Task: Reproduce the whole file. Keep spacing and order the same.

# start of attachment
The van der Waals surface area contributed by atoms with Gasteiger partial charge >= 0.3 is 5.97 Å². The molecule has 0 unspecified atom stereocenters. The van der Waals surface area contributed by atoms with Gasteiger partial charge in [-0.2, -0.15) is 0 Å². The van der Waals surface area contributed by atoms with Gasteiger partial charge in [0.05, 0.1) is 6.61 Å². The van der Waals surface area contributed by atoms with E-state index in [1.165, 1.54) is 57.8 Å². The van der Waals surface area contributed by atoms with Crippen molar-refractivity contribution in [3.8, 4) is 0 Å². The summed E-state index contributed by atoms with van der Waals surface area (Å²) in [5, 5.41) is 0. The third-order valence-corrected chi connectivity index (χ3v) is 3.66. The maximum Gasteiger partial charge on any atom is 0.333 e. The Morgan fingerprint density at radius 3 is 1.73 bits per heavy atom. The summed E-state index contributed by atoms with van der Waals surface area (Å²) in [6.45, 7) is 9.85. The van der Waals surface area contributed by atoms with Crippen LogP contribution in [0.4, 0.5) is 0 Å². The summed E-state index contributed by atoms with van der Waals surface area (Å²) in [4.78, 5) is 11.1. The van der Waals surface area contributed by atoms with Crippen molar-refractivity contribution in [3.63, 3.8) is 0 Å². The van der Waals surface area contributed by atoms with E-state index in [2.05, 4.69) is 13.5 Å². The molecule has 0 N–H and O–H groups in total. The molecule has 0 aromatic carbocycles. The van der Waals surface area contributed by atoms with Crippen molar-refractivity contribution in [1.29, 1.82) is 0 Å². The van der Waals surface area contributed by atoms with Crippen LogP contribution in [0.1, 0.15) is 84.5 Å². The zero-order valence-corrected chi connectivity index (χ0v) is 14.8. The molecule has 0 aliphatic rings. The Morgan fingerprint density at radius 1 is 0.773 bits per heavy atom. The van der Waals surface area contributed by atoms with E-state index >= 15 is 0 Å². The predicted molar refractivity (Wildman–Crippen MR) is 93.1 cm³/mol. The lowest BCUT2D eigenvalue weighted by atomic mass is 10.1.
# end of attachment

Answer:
The van der Waals surface area contributed by atoms with Gasteiger partial charge >= 0.3 is 5.97 Å². The molecule has 0 unspecified atom stereocenters. The van der Waals surface area contributed by atoms with Gasteiger partial charge in [-0.2, -0.15) is 0 Å². The van der Waals surface area contributed by atoms with Gasteiger partial charge in [0.05, 0.1) is 6.61 Å². The van der Waals surface area contributed by atoms with E-state index in [1.165, 1.54) is 57.8 Å². The van der Waals surface area contributed by atoms with Crippen molar-refractivity contribution in [3.8, 4) is 0 Å². The summed E-state index contributed by atoms with van der Waals surface area (Å²) in [5, 5.41) is 0. The third-order valence-corrected chi connectivity index (χ3v) is 3.66. The maximum Gasteiger partial charge on any atom is 0.333 e. The Morgan fingerprint density at radius 3 is 1.73 bits per heavy atom. The summed E-state index contributed by atoms with van der Waals surface area (Å²) in [6.45, 7) is 9.85. The van der Waals surface area contributed by atoms with Crippen LogP contribution in [0.4, 0.5) is 0 Å². The summed E-state index contributed by atoms with van der Waals surface area (Å²) in [4.78, 5) is 11.1. The van der Waals surface area contributed by atoms with Crippen molar-refractivity contribution in [3.63, 3.8) is 0 Å². The van der Waals surface area contributed by atoms with E-state index in [2.05, 4.69) is 13.5 Å². The molecule has 0 N–H and O–H groups in total. The molecule has 0 aromatic carbocycles. The van der Waals surface area contributed by atoms with Crippen molar-refractivity contribution in [1.29, 1.82) is 0 Å². The van der Waals surface area contributed by atoms with Crippen LogP contribution in [0.1, 0.15) is 84.5 Å². The zero-order valence-corrected chi connectivity index (χ0v) is 14.8. The molecule has 0 aliphatic rings. The Morgan fingerprint density at radius 1 is 0.773 bits per heavy atom. The van der Waals surface area contributed by atoms with E-state index >= 15 is 0 Å². The predicted molar refractivity (Wildman–Crippen MR) is 93.1 cm³/mol. The lowest BCUT2D eigenvalue weighted by atomic mass is 10.1.